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Philosophy of Religion

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By Edited Oct 18, 2015 8 5

The philosophy of religion is a branch of philosophy dealing with questions of a religious nature: What is God? Does God exist? If so/not, what does this mean for us? It deals with the nature of religious experience, miracles, good and evil, morality, the relationship between science and religion, the afterlife and much more. It is by no means exclusive to the sense of God of the Abrahamic religions, and also deals with polytheistic, pantheistic, and atheistic views. In this sense the word "God" is more of a catch-all used to frame a particular set of beliefs about the world.

What is God?

The question "What is God?" must be answered in order for meaningful discussion to take place. Because there are so many different senses of the word "God" we must be clear about which conception we are dealing with. The Abrahamic religions believe in a single, supernatural God (monotheism). Hindus are somewhere between monotheism and polytheism, believing in many different deities which are all manifestations of a single God. Mahayana Buddhism and Tibetan Buddhism are two polytheistic belief systems, while Theravada Buddhism is atheistic in nature. These are but a few of the belief systems addressing the nature of God, and this diversity accounts for much of the breadth of the philosophy of religion, and is why we must answer "What is God?" before other questions, even "Does God exist?"

Does God exist?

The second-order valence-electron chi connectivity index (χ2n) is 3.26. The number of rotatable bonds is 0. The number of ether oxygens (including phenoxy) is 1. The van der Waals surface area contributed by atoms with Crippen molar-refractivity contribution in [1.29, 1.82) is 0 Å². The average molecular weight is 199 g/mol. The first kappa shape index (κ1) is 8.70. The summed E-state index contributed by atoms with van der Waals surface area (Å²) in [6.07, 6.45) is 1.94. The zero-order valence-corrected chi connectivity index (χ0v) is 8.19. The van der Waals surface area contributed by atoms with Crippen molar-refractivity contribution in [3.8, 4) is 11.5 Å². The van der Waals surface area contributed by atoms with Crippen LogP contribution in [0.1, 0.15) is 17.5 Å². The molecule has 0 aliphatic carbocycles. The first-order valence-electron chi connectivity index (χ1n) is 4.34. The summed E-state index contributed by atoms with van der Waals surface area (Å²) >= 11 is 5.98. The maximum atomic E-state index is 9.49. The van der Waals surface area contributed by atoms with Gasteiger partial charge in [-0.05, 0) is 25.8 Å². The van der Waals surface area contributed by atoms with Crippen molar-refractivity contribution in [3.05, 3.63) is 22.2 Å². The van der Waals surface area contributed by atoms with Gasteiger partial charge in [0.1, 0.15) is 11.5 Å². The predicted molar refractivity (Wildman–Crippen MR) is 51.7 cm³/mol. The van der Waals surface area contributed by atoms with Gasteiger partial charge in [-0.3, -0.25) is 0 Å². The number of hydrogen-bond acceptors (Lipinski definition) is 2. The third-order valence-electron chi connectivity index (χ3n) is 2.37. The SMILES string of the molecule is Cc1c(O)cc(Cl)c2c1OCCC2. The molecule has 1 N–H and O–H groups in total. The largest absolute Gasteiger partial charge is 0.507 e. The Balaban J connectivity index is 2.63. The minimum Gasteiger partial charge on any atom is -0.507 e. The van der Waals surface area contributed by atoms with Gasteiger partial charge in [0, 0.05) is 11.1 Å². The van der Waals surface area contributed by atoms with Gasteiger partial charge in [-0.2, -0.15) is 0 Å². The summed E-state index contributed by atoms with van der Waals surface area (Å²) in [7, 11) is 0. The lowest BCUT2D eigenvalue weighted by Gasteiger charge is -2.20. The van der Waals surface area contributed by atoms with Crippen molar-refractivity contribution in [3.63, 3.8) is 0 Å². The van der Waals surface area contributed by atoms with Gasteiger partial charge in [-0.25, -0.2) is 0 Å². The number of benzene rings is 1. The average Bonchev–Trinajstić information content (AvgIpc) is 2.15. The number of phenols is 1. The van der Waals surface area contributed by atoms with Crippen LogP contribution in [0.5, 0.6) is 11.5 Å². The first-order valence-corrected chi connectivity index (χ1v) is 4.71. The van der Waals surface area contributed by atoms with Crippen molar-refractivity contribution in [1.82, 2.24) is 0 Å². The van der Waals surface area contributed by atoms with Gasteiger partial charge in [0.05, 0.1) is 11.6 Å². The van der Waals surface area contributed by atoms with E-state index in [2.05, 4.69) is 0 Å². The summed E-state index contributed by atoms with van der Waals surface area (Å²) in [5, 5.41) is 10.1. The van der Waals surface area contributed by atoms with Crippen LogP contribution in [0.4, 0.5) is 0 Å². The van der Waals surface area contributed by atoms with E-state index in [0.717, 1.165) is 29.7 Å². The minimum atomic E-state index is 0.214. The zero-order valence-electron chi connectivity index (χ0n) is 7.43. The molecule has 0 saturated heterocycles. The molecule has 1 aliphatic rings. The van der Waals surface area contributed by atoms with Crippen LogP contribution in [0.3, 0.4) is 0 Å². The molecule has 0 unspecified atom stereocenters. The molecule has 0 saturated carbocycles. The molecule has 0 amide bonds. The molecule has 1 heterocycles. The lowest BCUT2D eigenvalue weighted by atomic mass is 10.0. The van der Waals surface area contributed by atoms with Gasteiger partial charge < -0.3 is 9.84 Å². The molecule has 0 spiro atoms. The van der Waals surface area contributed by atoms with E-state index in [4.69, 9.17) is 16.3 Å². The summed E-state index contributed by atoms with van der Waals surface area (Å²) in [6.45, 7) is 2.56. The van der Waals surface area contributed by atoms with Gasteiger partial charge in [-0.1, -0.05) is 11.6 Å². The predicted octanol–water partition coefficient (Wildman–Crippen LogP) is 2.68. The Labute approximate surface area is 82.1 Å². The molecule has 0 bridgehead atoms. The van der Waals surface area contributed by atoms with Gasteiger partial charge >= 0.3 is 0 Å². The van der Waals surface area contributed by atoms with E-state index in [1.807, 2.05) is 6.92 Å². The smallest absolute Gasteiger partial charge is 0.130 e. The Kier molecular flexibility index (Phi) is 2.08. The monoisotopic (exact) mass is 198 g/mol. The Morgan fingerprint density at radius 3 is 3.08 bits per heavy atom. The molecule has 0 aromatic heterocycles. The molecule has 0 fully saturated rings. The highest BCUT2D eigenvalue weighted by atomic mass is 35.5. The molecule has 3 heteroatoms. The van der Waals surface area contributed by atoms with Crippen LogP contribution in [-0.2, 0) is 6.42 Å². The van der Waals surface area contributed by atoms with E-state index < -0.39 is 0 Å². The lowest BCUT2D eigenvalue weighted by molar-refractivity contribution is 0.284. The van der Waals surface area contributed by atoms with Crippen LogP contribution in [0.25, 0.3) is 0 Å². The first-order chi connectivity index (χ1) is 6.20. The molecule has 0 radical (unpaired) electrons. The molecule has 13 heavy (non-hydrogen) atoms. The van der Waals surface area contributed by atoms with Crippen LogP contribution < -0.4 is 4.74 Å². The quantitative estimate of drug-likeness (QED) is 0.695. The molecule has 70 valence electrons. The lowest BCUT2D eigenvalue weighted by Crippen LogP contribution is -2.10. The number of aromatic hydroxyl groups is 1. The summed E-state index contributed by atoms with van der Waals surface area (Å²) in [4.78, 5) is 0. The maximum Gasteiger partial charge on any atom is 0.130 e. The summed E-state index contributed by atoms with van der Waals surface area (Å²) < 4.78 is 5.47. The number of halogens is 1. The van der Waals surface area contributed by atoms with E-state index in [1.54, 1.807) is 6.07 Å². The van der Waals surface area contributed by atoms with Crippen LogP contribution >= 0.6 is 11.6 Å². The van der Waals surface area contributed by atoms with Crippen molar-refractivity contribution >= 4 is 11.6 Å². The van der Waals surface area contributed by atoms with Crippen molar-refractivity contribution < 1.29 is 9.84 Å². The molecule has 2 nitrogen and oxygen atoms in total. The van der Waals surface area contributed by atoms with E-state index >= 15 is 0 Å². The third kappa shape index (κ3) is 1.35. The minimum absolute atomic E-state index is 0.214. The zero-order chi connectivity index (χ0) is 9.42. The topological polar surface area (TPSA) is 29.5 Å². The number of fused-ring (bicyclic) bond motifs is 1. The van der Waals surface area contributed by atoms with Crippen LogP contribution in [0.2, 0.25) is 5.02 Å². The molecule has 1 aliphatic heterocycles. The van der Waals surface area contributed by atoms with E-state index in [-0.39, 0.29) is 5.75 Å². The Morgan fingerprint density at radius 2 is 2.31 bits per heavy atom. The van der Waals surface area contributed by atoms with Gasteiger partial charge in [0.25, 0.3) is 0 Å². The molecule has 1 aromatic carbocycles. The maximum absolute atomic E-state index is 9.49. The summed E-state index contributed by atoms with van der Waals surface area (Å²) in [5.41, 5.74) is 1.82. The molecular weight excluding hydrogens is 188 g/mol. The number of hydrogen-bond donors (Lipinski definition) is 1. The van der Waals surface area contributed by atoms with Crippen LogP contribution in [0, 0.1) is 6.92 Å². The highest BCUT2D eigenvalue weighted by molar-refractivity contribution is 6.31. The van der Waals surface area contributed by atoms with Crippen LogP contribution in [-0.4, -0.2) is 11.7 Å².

The second important question to address is whether we have good reason to think that God does or does not exist. There are three main positions one may take in response to this question:

I. Theism: the belief in the existence of at least one deity or divine being
1. Pantheism: God exists as all aspects of the universe. God is all, and all is God, and there is nothing else. Taoism & Hinduism are generally considered to be pantheistic. (Taoists don't conceive of any God in the Western sense)
2. Panentheism: God encompasses all aspects of the universe but is also greater than the universe. Abrahamic religions often take this view, though not universally.
3. Deism: God exists but does not take part in the universe after having set it in motion.

II Agnosticism: the belief that the existence of a God or gods is both unknown and unknowable. Agnostics may choose to believe that God exists or doesn't exist, agnostic theism and agnostic atheism respectively, despite the belief that we can never know for sure.

III Atheism: the absence of any belief in deities.

Attempts to prove the truth value of the proposition "does God exist?" will depend upon the individual's stance as outlined above. There are three such classical arguments (of Western origin):

ontological argument: Attempts to prove the existence of God using reason alone, without the need for empirical evidence.

cosmological argument: Is based on the law of cause and effect, stating that the origin of the universe must have been caused by God.